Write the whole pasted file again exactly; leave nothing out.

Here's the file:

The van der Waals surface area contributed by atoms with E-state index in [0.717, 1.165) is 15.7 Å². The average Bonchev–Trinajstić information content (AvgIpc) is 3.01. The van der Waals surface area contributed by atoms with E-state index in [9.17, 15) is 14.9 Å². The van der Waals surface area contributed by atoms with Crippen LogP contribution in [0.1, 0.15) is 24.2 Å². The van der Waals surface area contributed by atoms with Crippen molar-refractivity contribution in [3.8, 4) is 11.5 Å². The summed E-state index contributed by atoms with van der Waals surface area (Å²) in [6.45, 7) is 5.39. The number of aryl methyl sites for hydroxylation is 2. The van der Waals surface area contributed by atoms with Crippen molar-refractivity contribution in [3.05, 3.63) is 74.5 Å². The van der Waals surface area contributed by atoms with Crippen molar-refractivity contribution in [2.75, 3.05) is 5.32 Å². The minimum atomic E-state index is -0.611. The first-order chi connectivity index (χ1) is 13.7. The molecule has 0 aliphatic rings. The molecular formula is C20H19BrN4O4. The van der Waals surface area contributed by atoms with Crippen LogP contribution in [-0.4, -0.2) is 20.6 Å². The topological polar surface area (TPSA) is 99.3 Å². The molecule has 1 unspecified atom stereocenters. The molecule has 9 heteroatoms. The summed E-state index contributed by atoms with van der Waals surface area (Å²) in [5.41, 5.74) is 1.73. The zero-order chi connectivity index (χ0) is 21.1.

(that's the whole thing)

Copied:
The van der Waals surface area contributed by atoms with E-state index in [0.717, 1.165) is 15.7 Å². The average Bonchev–Trinajstić information content (AvgIpc) is 3.01. The van der Waals surface area contributed by atoms with E-state index in [9.17, 15) is 14.9 Å². The van der Waals surface area contributed by atoms with Crippen LogP contribution in [0.1, 0.15) is 24.2 Å². The van der Waals surface area contributed by atoms with Crippen molar-refractivity contribution in [3.8, 4) is 11.5 Å². The summed E-state index contributed by atoms with van der Waals surface area (Å²) in [6.45, 7) is 5.39. The number of aryl methyl sites for hydroxylation is 2. The van der Waals surface area contributed by atoms with Crippen molar-refractivity contribution in [3.05, 3.63) is 74.5 Å². The van der Waals surface area contributed by atoms with Crippen molar-refractivity contribution in [2.75, 3.05) is 5.32 Å². The minimum atomic E-state index is -0.611. The first-order chi connectivity index (χ1) is 13.7. The molecule has 0 aliphatic rings. The molecular formula is C20H19BrN4O4. The van der Waals surface area contributed by atoms with Crippen LogP contribution in [-0.4, -0.2) is 20.6 Å². The topological polar surface area (TPSA) is 99.3 Å². The molecule has 1 unspecified atom stereocenters. The molecule has 9 heteroatoms. The summed E-state index contributed by atoms with van der Waals surface area (Å²) in [5.41, 5.74) is 1.73. The zero-order chi connectivity index (χ0) is 21.1.